But I believe that there is another reason which should Inspire us with confidence. This is the special Ideology of the Communists. I am convinced that Mr. Krushchev believes, as he never ceases daily to repeat, that in fact Communism is carried along by the force of history. He believes, and this conforms with the tradition and the ideology of Communism that the world which they call Capitalist and which we shall rather call the "Western" world, is a world, condemned, however great may be the efforts which it may make to resolve its problems. Mr. Krushchev indeed announces daily that Communism is the future. For those whom he disquiets, Mr. Krushchev has the merit of speaking a great deal with an extreme simplicity which I, for my part, believe to be derived from his own convictions. Let us take his speeches as they stand.
When Mr. Krushchev says: "I have this certainty that in a few years Communism will have triumphed throughout the globe."
And when he says, addressing Americans on television (which, by the way was a remarkable demonstration of a great freedom and openness of mind on the part of the Americans) ..... when Kruschev addresses Americans for a whole half-hour, saying: "In fifty years your grandchildren will ask themselves how you could have been so stupid as to fail to rally to the banner of Communism, when it is evident that Communism represents history and the future."
On such occasions, I believe, that Mr. Krushchev is merely saying what he really believes. The Soviet rulers do not have a short term policy (Krushchev and Stalin have shown this clearly enough), rather they look far ahead and have the habit of planning and of patient waiting.
Would a man, who feels himself to be carried, by the current of history/and who is convinced that the day of his triumph will come, risk all this in a third world war with the United States of America, an atomic world war in which he can be sure that however hard may be the knocks which he would administer, the measures of reprisal would be terrible for his country. What makes you think that he would risk all that?
I, therefore, believe quite sincerely. both by reason of the very existence of the atomic bomb and by reason of Communist doctrine itself, that we must not continue to live under the impression that the Communists are systematically preparing the third world war.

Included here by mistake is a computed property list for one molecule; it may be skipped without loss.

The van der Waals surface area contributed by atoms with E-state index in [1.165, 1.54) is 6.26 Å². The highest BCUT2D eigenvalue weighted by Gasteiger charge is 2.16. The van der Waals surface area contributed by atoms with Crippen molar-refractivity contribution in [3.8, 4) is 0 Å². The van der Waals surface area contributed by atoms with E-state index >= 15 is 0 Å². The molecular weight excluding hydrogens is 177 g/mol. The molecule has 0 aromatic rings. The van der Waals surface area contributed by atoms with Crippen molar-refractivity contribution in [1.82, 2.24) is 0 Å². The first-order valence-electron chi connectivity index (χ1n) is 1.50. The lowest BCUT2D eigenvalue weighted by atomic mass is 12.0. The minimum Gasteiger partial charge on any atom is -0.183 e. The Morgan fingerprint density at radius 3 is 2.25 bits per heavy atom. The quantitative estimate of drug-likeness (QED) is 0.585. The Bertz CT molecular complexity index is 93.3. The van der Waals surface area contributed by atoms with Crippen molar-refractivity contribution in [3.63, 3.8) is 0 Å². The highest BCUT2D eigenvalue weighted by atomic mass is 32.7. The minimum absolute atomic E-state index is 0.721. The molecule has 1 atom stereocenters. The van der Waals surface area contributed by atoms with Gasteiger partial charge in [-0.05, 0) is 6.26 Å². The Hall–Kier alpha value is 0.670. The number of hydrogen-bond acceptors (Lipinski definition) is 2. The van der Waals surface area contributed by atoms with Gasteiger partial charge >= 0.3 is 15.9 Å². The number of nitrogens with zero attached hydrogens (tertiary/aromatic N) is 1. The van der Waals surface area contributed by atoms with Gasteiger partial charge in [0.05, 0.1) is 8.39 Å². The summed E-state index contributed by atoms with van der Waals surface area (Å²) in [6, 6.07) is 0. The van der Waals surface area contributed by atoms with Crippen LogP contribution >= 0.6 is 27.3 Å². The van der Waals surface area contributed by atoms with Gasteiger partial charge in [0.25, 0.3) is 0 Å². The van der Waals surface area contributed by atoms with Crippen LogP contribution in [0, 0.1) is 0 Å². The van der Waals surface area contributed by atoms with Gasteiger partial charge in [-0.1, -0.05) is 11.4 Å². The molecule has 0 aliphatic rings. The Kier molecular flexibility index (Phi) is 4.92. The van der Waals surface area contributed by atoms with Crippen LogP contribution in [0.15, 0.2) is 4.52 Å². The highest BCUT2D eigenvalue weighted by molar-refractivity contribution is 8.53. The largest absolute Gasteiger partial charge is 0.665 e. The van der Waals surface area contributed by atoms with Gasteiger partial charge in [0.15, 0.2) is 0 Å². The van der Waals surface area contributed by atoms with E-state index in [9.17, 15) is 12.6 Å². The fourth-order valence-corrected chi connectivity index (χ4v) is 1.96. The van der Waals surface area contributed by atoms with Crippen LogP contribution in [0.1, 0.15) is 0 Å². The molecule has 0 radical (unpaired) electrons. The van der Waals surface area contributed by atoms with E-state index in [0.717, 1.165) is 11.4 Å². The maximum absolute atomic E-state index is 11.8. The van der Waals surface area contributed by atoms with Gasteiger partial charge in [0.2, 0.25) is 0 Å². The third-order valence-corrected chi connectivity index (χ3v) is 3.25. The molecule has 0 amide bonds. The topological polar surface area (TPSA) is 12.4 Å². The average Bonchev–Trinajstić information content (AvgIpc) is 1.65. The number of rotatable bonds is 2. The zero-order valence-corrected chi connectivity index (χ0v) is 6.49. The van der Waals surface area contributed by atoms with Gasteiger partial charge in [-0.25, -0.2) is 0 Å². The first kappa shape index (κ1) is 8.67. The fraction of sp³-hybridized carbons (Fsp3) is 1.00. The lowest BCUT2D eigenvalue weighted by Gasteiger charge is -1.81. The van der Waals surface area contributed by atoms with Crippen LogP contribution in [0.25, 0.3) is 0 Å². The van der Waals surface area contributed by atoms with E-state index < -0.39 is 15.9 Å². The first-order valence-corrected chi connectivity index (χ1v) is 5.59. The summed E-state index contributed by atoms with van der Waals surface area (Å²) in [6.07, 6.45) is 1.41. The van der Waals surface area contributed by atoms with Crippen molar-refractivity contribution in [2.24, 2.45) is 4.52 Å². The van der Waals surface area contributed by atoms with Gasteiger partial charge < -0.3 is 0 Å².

This does not mean that they are not doing all in their power to hasten this "process of history". Nor does it mean that they remain indifferent and impassive to historical events. - On the contrary,- each time that there appears in the world a problem which is difficult, you can be sure that you will find the Communists there to render the problem still more difficult. This explains what they have done in Iran, in Greece, in Berlin, in Korea and what they are at present doing in the Middle East. All this is designed to accelerate the process of "difficulties and decadence" in the Western World. In other words, to do everything short of provoking the third world war.
And when indeed, in the various corners of the world which I have just listed, we saw the Western nations suddenly stiffen and give to understand that Communist action had gone far enough and that if it went further, the Kremlin risked creating precisely what it wanted to avoid, we have generally seen them put a sudden halt to their actions. Then, a few months later, they can be seen, carrying their action to some other corner of the world where some new difficulty has developed. If my theory is correct, we are safe for the foreseeable future, provided always of course that we remain strong., Provided that we remain strong the third world war can no doubt be avoided. Having properly emphasized the success of the military effort by the West, it must nevertheless be recognized that the Atlantic Alliance cannot continue to expand in the military sphere alone. Even when the Atlantic Treaty was first planned, negotiated and signed, the originators expressed the idea that the Alliance should have a political, economic and cultural foundation. It was because of events and circumstances that the Atlantic powers were compelled to concentrate first on the military effort.
At the "beginning of 1956, the North Atlantic Council, fully aware of the needs I have just mentioned called upon Mr. Pearson, Mr. Martino and Mr. Lange, the Foreign Ministers of Canada, Italy and Norway, to submit a report on the possibility of expanding political and economic co-operation within the Alliance These three Ministers, who were later called the "Three Wise Men of NATO" thereupon set to work. The essential thing they concluded, is that on all occasions and in all circumstances member governments, before acting or even before pronouncing, must keep the interests and the requirements of the Alliance in mind. On the assumption that this will and this desire do exist, the following principles and practices in the field of political consultation are recommended:-
1. "Members should Inform the Council of any development which significantly affects the Alliance. They should do this, not merely as a formality, but as a preliminary to effective political consultation.
2. A member government should not, without adequate advance consultation, adopt firm policies or make major political pronouncements on matters which significantly affect the Alliance or any of its members, unless circumstances make such prior consultation obviously and demonstrably impossible.
This is my Charter and I am pledged to see it fulfilled.
But, of course, this is more easily said than done. The Disarmament Conference held. in London provided us with a most valuable experience. The Western Powers represented An the Sub-Committee were called upon to make proposals which necessarily concerned their partners in the Atlantic Alliance. It followed naturally that there should be consultations between the Western Powers represented at the London Conference and the other NATO member countries represented in Paris. These consultations took place The NATO machinery proved to be sufficiently flexible to conduct and follow up these consultations without causing any delay. It enabled the Western Powers at the London Conference to put forward their plan at the end of August and to speak, not only in their own name, but in the name of all the partners of the Atlantic Alliance.